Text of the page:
All eyes were on the return of a 103-test legend, but it was the performance of a man who is yet to earn one cap that stole the show.
Robbie Fruean romped away with two tries and had a big hand in another as the Crusaders last night continued to put a scratchy start to the season in the rearview mirror. They failed to gain any places in the New Zealand Conference as the Chiefs and Highlanders just keep winning, but after a bonus-point victory over the Waratahs they look poised to strike if either side trips up.
But first to matters of national importance. Richie McCaw returned in minute 56, thundering around in the blindside flank position previously occupied by George Whitelock.
He was busy, found himself in the open twice on one occasion and earned the wrath of Jonathan Kaplan on another.
The more things change, the more they stay the same.
What he won't enjoy watching so much is how replacement Sarel Pretorius ducked down the blindside to score a simple try while he was still engaged to the scrum.
Described as an anaerobic freak by his coach Todd Blackadder, McCaw might have disputed that suggestion after a hectic final five minutes as the Waratahs tried to conjure a miracle.
That Pretorius try gave the home side a late sniff they probably didn't deserve after they had failed to deal with the threat posed by Fruean in the centres.
Fruean, whose choice of haircut implies he is trying to channel his inner Travis Bickle, started cold, missing Adam Ashley-Cooper as the Wallaby utility set up the home side to score first.
Then he got hot - really hot. Twice he carved through the Waratahs' porous midfield defence, finishing the job once himself and flicking the ball to Zac Guildford the next. It was probably just as well Guildford ranged up in support because a split second earlier Fruean had ignored a simpler pass to Dan Carter in the belief he had fooled the last line of defence.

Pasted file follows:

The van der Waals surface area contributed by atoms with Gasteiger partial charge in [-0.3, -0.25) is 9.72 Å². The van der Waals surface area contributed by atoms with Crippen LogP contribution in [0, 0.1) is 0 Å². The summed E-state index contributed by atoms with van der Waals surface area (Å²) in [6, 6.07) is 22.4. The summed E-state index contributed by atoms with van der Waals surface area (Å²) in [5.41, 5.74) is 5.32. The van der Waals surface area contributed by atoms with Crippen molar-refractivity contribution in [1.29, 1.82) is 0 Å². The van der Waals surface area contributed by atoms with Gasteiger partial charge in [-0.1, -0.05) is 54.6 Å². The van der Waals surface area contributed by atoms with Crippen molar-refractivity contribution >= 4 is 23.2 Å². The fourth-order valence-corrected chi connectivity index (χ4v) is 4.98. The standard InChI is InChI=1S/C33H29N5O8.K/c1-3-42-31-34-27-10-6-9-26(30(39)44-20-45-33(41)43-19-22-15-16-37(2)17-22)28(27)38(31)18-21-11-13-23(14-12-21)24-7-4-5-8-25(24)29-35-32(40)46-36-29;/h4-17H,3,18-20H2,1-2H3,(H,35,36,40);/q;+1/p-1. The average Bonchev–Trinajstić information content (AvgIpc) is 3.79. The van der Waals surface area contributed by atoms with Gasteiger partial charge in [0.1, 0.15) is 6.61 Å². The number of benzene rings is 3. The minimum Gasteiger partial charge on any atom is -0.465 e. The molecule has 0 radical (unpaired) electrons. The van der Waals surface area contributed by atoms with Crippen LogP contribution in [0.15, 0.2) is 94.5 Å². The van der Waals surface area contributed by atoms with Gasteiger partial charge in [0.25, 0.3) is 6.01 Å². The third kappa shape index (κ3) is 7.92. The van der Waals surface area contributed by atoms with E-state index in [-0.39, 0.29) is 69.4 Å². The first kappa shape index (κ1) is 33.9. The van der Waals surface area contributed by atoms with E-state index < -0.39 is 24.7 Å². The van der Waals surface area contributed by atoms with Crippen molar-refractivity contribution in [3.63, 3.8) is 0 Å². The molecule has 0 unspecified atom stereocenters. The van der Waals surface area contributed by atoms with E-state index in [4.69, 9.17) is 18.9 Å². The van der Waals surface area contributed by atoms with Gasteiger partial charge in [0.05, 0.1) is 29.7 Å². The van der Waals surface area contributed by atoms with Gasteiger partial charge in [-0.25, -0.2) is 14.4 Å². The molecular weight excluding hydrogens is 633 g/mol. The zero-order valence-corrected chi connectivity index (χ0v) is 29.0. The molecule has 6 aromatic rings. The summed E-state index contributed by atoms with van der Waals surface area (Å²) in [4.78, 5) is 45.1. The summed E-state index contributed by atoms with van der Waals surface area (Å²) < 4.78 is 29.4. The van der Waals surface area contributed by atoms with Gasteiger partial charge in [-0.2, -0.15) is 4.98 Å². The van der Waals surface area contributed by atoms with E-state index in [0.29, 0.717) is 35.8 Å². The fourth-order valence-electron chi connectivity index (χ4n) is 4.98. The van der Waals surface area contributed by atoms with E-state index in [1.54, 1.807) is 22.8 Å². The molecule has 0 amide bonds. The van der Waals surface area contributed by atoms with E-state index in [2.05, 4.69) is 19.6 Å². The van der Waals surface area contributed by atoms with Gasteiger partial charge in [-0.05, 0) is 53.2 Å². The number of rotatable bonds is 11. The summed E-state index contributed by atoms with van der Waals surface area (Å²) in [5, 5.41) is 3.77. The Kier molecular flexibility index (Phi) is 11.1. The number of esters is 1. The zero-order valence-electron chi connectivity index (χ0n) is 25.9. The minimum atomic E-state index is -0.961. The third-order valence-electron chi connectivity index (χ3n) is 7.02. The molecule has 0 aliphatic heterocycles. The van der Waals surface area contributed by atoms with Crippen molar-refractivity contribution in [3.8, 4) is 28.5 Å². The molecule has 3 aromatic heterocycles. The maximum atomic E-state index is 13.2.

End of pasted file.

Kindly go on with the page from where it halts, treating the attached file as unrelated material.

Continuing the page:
Just when the Waratahs' resilience was starting to become annoying in the second half, Fruean popped up again to seemingly put the game out of reach. He scooped a pass up around his ankles, then drifted wide to back up a half break by Guildford.
It was intelligent footy, aided by a dry track and natural light.
"It's great playing over here on a dry track in the afternoon," captain Kieran Read said. "For us it's about building in this competition. Momentum comes about through winning."
Fruean is building his own momentum. The 23-year-old centre, whose career was nearly ended by open-heart surgery when he was still in his teens, is an interesting case.
He was monitored closely by the All Black panel last year after some explosive early season form alongside Sonny Bill Williams.
Not to put too fine a point on it, they felt he didn't do anywhere near enough in between ball carries and would be chewed up and spat out by the best teams. To add weight to their suspicions, Fruean's form tailed off badly in the second half of last year's Super 15, even as the Crusaders launched their improbable run to the final.
This year he has not hit as many high notes but he has still remained a constant menace to opposition defences.
Whether he's done anything to address the other shortcomings remains to be seen when Steve Hansen names his initial All Black squad, but you suspect his is a face that does not fit the picture.
Crusaders (Robbie Fruean 2, Zac Guildford, Adam Whitelock tries; Tom Taylor 3 pen 3 con); Waratahs (Ataeli Pakalani, Wycliff Palu, Sarel Pretorius tries; Brendan McKibbin 4 pen 2 con, Berrick Barnes con). Halftime: 14-13.